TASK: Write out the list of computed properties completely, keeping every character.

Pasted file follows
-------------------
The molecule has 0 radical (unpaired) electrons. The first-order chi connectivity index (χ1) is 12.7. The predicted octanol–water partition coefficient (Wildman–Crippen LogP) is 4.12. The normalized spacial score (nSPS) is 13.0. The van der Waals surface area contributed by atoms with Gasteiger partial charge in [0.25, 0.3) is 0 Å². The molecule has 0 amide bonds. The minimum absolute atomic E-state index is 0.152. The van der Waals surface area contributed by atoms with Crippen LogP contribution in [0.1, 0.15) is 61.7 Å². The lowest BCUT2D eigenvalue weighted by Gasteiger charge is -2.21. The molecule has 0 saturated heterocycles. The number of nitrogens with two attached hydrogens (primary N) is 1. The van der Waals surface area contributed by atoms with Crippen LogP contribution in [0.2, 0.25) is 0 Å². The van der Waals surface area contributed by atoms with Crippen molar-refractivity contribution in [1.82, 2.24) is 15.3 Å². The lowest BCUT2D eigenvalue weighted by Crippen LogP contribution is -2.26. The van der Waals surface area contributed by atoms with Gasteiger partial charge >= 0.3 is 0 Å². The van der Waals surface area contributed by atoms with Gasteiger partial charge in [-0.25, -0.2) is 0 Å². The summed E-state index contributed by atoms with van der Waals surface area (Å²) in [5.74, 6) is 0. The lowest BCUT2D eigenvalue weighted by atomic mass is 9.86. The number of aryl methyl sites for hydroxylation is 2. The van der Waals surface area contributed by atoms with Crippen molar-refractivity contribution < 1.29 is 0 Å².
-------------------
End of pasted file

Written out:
The molecule has 0 radical (unpaired) electrons. The first-order chi connectivity index (χ1) is 12.7. The predicted octanol–water partition coefficient (Wildman–Crippen LogP) is 4.12. The normalized spacial score (nSPS) is 13.0. The van der Waals surface area contributed by atoms with Gasteiger partial charge in [0.25, 0.3) is 0 Å². The molecule has 0 amide bonds. The minimum absolute atomic E-state index is 0.152. The van der Waals surface area contributed by atoms with Crippen LogP contribution in [0.1, 0.15) is 61.7 Å². The lowest BCUT2D eigenvalue weighted by Gasteiger charge is -2.21. The molecule has 0 saturated heterocycles. The number of nitrogens with two attached hydrogens (primary N) is 1. The van der Waals surface area contributed by atoms with Crippen LogP contribution in [0.2, 0.25) is 0 Å². The van der Waals surface area contributed by atoms with Crippen molar-refractivity contribution in [1.82, 2.24) is 15.3 Å². The lowest BCUT2D eigenvalue weighted by Crippen LogP contribution is -2.26. The van der Waals surface area contributed by atoms with Gasteiger partial charge >= 0.3 is 0 Å². The van der Waals surface area contributed by atoms with Gasteiger partial charge in [-0.25, -0.2) is 0 Å². The summed E-state index contributed by atoms with van der Waals surface area (Å²) in [5.74, 6) is 0. The lowest BCUT2D eigenvalue weighted by atomic mass is 9.86. The number of aryl methyl sites for hydroxylation is 2. The van der Waals surface area contributed by atoms with Crippen molar-refractivity contribution < 1.29 is 0 Å².